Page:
Tens of thousands of young Indonesians shouted with joy as presidential candidate Prabowo Subianto entered a packed stadium in the capital Jakarta on Saturday for a final campaign rally.
They shouted even louder when the former commander of the country’s feared special forces blew air kisses and danced on stage. Within minutes, Prabowo’s movements were posted all over social media with hashtags such as “gemoy” – cute in Bahasa Indonesia.
The reaction illustrates the remarkable transformation of the fiery former general, who was dismissed from the Indonesian army for the alleged kidnapping of democracy activists and shunned by the United States for two decades, but is now the favorite to lead the world’s third most populous democracy.
Prabowo’s rebranding as a dancing grandfather, along with support from his former enemy and current president Joko Widodo, brought him to the cusp of the presidency after a long quest.
“Prabowo is running a very different and effective campaign. It’s a lot less angry and a lot more youth-focused. That’s why the dancing part is very dominant during this campaign season,” said Kennedy Muslim, an analyst at survey institute Indikator Politik Indonesia.
More than 204 million Indonesians, around half of whom are under 40, will vote for the archipelago’s next president on February 14. The latest polls suggest Prabowo has a chance of winning the 50 percent of votes needed to avoid a runoff. in June.
Prabowo, the oldest of the three contenders, dominates popular social media platforms such as TikTok, while smiling versions of the former general and Gibran Rakabuming Raka, his 36-year-old running mate and son of Widodo, adorn posters of campaign.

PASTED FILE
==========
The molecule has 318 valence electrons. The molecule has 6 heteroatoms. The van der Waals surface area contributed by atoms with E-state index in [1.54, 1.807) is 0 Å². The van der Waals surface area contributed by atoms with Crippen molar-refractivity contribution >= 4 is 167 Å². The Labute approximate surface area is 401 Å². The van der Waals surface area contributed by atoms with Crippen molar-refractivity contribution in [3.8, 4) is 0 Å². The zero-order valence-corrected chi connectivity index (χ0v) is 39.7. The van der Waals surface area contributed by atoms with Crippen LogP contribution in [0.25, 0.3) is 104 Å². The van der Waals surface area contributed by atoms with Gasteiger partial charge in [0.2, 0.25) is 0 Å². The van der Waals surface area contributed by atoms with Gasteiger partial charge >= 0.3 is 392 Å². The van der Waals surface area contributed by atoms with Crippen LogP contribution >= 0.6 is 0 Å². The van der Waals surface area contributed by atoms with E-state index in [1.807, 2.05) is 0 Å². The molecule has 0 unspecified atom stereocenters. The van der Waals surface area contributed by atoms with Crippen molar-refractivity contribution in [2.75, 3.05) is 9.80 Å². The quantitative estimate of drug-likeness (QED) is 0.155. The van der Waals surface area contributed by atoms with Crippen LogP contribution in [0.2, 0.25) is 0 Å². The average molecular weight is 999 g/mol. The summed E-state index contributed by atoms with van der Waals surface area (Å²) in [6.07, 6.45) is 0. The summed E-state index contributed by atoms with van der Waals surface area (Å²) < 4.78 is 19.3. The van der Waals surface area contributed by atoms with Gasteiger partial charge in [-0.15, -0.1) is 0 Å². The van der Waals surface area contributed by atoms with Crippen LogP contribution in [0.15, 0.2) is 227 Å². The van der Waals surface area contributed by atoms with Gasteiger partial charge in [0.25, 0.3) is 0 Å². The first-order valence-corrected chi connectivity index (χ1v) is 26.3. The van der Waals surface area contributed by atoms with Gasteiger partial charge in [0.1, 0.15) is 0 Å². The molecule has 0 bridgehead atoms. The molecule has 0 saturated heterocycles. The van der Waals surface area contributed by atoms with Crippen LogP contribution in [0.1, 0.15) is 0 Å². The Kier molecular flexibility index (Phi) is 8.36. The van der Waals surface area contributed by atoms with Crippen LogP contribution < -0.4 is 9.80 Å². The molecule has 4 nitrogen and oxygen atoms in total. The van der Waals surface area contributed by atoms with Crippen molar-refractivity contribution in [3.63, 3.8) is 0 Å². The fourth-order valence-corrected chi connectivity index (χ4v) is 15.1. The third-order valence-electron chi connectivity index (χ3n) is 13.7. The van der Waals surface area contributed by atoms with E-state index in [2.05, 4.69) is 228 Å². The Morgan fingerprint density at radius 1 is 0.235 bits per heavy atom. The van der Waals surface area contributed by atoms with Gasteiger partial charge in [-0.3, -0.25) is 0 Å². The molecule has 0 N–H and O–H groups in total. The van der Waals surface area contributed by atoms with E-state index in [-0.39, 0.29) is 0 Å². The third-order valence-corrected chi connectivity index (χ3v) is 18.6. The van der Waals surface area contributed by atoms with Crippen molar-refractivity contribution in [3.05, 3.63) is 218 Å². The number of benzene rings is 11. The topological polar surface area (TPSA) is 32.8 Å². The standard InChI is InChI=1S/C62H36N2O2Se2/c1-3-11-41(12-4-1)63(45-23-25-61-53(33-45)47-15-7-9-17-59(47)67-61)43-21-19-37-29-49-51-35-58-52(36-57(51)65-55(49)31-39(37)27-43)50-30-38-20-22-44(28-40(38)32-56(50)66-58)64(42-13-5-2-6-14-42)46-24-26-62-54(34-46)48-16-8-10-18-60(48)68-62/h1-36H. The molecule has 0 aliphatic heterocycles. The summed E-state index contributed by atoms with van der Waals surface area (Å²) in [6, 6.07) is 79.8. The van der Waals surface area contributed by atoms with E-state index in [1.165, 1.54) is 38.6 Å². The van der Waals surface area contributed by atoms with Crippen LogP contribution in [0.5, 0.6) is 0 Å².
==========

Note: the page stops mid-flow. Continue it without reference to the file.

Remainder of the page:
The campaign aims to soften the image of Prabowo, described as a fiery nationalist and Islamist in previous presidential bids, and address concerns about his past as a military officer during the late autocrat Suharto’s three-decade rule, a period marked by corruption. and democratic backsliding.
Prabowo, who was Suharto’s son-in-law, is accused by rights groups of being involved in the killing of civilians when he was a young officer in the 1980s in East Timor, which was then fighting against occupation Indonesian. As a general in 1998, he was expelled from the army after being accused of ordering the kidnapping of more than two dozen pro-democracy activists in Jakarta, many of whom reportedly died. Prabowo has always denied these allegations.
Following these accusations, the former general was banned from entering the United States for 20 years, even to attend his son’s graduation. But after being named defense minister by Widodo in 2019, he was invited to meet senior Pentagon officials.
For many Indonesians who are too young to remember the Suharto era or the protests that ended his 32-year rule in 1998, these allegations matter little.
“The past is in the past. His past is probably not who he is today. What’s the harm in giving him a chance, because we can empower someone and they to see his true personality,” said Keane Ahmed, 18, a new voter who attended Prabowo’s last rally.
Desi, another first-time voter, said she thought a TikTok video claiming the allegations against Prabowo was “a misunderstanding.” She supports him because of his proposal for free meals for students across the country. “He’s also cute,” she said.
Opinion polls released this month give Prabowo a solid lead of 25 to 30 points over the other two contenders, former Jakarta Governor Anies Baswedan and former Central Java Governor Ganjar Pranowo. According to the Indikator survey institute, support for Prabowo among those under 42 exceeds 60 percent, while his campaign has also increased his popularity among women.